The Good Lie Philippe Falardeau
Published Oct 03, 2014The schmaltzy marketing campaign around Philippe Falardeau's film The Good Lie would lead anyone to believe that Reese Witherspoon is the star of this story about four survivors of Sudan's civil war. And considering the film comes from the executive producers of the Sandra Bullock-fronted The Blind Side, it's not unreasonable to expect another insufferable "white saviour" drama.
But you should know that this Tinseltown calling card for Falardeau — the Canadian director behind 2012's Oscar-nominated Monsieur Lazhar — is not the film it's packaged to be (although if Witherspoon's star appeal and scrappy Erin Brockovich-type "who do I have to screw around here" lines in the trailer get people into theatres, well, fine). The rightful stars of The Good Lie are the young actors whose characters endure the unimaginable horrors that they once faced in real life in Sudan.
What differentiates the film from other Hollywood offerings detailing the journeys of North America-bound immigrants and refugees is the careful attention paid to the lives of its four protagonists in Sudan before and during the war. Falardeau gives us a thorough understanding of where his characters come from, rather than immediately plonking them in a foreign land and forcing one-dimensional stereotypes. Instead, we meet Mamere (Arnold Oceng), his sister Abital (Kuoth Wiel) and their friends Paul (Emmanuel Jal) and Jeremiah (Ger Duany) — all actors who lived through the civil war, some as child soldiers — leading rich lives with their families in southern Sudan, and becoming orphans in the course of an afternoon in 1983 when the war between the north and south over autonomy reaches their village.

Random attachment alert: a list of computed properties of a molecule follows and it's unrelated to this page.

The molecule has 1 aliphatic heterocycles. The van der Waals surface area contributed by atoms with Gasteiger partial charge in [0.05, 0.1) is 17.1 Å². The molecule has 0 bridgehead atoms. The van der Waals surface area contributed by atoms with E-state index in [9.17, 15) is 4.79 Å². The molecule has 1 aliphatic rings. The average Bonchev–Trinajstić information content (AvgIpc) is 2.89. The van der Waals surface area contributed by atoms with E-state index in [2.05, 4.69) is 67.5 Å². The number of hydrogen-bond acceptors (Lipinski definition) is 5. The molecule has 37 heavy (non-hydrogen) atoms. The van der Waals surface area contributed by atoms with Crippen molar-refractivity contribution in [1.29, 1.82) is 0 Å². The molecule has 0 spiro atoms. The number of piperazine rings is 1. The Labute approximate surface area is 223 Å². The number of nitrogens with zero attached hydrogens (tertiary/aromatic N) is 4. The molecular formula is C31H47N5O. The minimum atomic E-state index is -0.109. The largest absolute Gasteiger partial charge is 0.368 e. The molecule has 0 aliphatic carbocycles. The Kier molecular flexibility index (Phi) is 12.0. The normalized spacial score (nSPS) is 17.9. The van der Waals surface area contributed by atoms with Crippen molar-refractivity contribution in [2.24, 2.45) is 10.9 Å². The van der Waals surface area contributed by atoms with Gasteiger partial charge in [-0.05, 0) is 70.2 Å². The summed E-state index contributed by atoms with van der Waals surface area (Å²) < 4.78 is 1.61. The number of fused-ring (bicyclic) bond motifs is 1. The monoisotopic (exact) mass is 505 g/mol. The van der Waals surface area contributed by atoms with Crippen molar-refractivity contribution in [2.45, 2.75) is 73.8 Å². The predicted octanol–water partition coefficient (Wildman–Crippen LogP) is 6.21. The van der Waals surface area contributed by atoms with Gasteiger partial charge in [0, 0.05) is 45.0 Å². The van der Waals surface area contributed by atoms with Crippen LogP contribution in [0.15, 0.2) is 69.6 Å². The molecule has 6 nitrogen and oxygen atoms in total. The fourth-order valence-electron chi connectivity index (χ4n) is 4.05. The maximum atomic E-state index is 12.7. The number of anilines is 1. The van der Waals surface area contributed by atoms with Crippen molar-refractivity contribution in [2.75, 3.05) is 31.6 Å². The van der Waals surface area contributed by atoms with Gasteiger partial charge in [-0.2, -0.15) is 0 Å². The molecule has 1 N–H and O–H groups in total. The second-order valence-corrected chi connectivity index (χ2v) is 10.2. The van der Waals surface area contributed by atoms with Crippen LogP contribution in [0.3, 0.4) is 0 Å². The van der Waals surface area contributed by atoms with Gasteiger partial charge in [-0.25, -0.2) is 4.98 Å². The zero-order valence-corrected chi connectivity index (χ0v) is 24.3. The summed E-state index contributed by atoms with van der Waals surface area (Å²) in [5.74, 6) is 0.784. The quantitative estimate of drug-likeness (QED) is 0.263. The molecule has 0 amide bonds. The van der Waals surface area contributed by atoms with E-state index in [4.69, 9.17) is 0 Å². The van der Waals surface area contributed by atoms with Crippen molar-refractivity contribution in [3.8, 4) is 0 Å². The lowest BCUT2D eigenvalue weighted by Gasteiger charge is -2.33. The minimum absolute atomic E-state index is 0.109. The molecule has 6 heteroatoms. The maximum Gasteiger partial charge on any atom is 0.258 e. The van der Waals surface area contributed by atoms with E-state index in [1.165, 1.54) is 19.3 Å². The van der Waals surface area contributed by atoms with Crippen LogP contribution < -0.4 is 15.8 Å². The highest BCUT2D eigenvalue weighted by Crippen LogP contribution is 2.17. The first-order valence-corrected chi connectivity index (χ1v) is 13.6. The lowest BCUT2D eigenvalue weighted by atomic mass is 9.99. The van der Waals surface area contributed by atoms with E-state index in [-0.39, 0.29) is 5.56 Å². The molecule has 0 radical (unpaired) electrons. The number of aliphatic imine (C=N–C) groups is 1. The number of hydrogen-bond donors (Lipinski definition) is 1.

After fleeing their homes, the group looks after each other and is forced into decisions no child should ever make. For example, when soldiers stumble upon the children sleeping in a field, Theo — barely a teenager — sacrifices his freedom so the others may escape. This automatically renders Mamere as the new chief, in charge of leading the orphans to a Kenyan refugee camp.
Over a decade later, the group — now grown and in their early 20s — still lives in the camp, but is soon given a chance to move to the U.S. through a humanitarian effort that would ultimately resettle 3,600 Sudanese refugees across the country. Enter Witherspoon as tough-as-nails Kansas native Carrie Davis, an employment counsellor who takes all their cases except for Abital's, whom the government separates from the boys and relocates to another state.
Carrie's initial interactions with her Sudanese charges — uncertainty over the purpose of a telephone, unfettered joy over a first Coca-Cola, etc. — provide some comedic fodder, but eventually grow stale. Not only are such bits redundant, but it's also uncomfortable to keep laughing at what are undeniable realities for many newcomers. But as Mamere, Paul and Jeremiah settle into their new lives, The Good Lie matures into something more meaningful as it follows a group of lost boys becoming lost men in a strange and unforgiving culture. Though Carrie's hard-headed efforts to reunite the group with Abital have their cringe-inducing, Blind Side-recalling moments, strong performances across the board imbue an authenticity to these relationships that gives the film its footing. In Falardeau's hands, The Good Lie gives its famous lead a meaty role that never undermines the affecting stories of its four protagonists.